Growing up in south New Jersey, Rick Murphy heard a lot of BS, as in Bruce Springsteen.
But when his manager called about four years ago to suggest a tribute band for the singer, he had a different "B.S." in mind - Bob Seger.
Those who saw Murphy lead Hollywood Nights at the Warren Community Amphitheatre in June know why the suggestion is made. With his long dark hair and beard, Murphy is a dead ringer for mid/late '70s Seger, that ''Live Bullet/''Night Moves''/''Stranger in Town'' era when Seger was Springsteen's biggest rival for working-class hero status. And he has the vocal rasp to do justice to the Detroit rocker's music.
Rick Murphy fronts Hollywood Nights.
Bur Murphy admitted he didn't know Seger's music that well, outside of the hits, when his manager first suggested it. So he spent a month immersing himself in Seger's catalog and was impressed by what he heard.
''It's just good time, good music,'' he said. ''It crosses all generations. It doesn't insult anybody. I see 12-year-old girls singing along, and I see 70-year-old couples enjoying it.''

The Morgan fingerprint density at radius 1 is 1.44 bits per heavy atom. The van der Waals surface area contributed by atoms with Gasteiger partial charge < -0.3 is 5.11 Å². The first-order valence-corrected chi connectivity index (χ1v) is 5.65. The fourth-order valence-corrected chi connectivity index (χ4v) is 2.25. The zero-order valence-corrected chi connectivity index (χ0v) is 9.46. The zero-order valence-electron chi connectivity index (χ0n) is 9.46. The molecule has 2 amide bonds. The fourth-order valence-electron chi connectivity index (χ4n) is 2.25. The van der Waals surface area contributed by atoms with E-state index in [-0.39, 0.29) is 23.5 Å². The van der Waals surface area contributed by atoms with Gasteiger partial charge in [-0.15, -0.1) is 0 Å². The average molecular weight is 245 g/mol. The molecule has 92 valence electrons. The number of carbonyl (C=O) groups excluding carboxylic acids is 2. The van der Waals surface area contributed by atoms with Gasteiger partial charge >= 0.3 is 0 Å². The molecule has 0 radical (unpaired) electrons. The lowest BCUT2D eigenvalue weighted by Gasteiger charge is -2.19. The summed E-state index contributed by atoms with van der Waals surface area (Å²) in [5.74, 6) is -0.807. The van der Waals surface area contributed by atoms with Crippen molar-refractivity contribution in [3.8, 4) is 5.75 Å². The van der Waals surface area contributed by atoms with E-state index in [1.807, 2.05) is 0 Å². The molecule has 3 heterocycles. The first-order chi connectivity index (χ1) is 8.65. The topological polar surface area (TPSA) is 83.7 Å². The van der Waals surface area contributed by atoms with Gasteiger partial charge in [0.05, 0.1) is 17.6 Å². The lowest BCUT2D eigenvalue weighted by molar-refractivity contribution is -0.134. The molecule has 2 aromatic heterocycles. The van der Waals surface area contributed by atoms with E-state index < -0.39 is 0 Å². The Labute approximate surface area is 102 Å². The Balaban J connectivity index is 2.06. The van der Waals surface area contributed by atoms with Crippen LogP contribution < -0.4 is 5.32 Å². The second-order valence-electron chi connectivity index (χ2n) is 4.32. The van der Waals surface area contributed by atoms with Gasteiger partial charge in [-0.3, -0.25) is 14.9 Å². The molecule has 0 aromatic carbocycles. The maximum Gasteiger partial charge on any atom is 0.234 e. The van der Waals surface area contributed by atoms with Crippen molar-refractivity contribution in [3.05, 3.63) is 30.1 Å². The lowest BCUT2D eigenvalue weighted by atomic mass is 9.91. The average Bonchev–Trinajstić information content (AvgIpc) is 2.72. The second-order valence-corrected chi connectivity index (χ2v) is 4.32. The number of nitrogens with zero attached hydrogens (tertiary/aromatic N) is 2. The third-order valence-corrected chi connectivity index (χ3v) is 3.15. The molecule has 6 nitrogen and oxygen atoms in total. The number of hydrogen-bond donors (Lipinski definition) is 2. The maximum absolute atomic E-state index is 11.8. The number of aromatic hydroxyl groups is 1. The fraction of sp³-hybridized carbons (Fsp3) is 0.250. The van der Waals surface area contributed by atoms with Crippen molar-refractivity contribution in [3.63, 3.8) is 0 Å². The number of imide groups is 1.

But he also realized it wouldn't be simple - or cheap - to do justice to the music.
Hollywood Nights has 10 singers and musicians on stage to recreate songs like ''Katmandu,'' ''Turn the Page,'' ''Rock and Roll Never Forgets,'' ''Night Moves,'' ''Feel Like a Number,'' ''Hollywood Nights'' and ''Old Time Rock 'n' Roll.''
That means traveling with a motor home and a box truck to accommodate all of the players and gear, including a baby grand piano.
Murphy said Seger's singing voice is deeper than his own, ''But rasp-wise and grit, I'm right there with him.''
And he needs to be, because he's discovered that Seger fans know his music well. Fans would come up to him after shows and tell him he didn't put in a little grunt in the same spot that Seger did on the record.
''Man, these guys know everything,'' Murphy said. ''I started digging deep on who he was and how he sang everything. Now I've gotten to that place to just become comfortable with it and let it go.''
Hollywood Nights' setlist spans Seger's entire career, but Murphy said he prefers that mid/late '70s phase.
''I like it when he was a hard rocker with a lot of grit,'' Murphy said. ''That's what we're going after.''
And he's happy to be returning to the amphitheater.
''We're humbled to be invited and included. 7 Bridges is just a good group of human beings. We've been waiting to do a show with them for two years now. I think the crowd is in for a good time.''